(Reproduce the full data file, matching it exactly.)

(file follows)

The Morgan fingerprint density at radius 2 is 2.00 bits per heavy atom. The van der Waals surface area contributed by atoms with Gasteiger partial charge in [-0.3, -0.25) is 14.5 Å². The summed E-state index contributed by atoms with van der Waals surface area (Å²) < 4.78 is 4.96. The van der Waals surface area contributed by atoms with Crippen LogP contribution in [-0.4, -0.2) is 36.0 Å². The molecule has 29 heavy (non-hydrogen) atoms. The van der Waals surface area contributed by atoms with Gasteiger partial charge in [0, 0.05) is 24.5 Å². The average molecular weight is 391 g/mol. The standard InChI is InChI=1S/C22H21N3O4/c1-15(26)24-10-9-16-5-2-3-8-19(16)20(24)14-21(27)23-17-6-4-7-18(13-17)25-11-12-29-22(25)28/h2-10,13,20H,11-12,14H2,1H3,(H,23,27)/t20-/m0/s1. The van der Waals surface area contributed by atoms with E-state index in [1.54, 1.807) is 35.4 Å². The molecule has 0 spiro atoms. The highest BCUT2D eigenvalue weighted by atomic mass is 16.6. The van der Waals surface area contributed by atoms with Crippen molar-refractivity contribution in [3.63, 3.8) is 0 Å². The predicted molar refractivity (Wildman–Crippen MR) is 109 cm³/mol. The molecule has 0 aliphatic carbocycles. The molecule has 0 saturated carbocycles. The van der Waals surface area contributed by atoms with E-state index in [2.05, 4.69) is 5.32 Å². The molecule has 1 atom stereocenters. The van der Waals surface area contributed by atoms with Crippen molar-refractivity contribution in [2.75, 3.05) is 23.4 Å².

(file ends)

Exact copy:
The Morgan fingerprint density at radius 2 is 2.00 bits per heavy atom. The van der Waals surface area contributed by atoms with Gasteiger partial charge in [-0.3, -0.25) is 14.5 Å². The summed E-state index contributed by atoms with van der Waals surface area (Å²) < 4.78 is 4.96. The van der Waals surface area contributed by atoms with Crippen LogP contribution in [-0.4, -0.2) is 36.0 Å². The molecule has 29 heavy (non-hydrogen) atoms. The van der Waals surface area contributed by atoms with Gasteiger partial charge in [0, 0.05) is 24.5 Å². The average molecular weight is 391 g/mol. The standard InChI is InChI=1S/C22H21N3O4/c1-15(26)24-10-9-16-5-2-3-8-19(16)20(24)14-21(27)23-17-6-4-7-18(13-17)25-11-12-29-22(25)28/h2-10,13,20H,11-12,14H2,1H3,(H,23,27)/t20-/m0/s1. The van der Waals surface area contributed by atoms with E-state index in [1.54, 1.807) is 35.4 Å². The molecule has 0 spiro atoms. The highest BCUT2D eigenvalue weighted by atomic mass is 16.6. The van der Waals surface area contributed by atoms with Crippen molar-refractivity contribution in [3.63, 3.8) is 0 Å². The predicted molar refractivity (Wildman–Crippen MR) is 109 cm³/mol. The molecule has 0 aliphatic carbocycles. The molecule has 0 saturated carbocycles. The van der Waals surface area contributed by atoms with E-state index in [2.05, 4.69) is 5.32 Å². The molecule has 1 atom stereocenters. The van der Waals surface area contributed by atoms with Crippen molar-refractivity contribution in [2.75, 3.05) is 23.4 Å².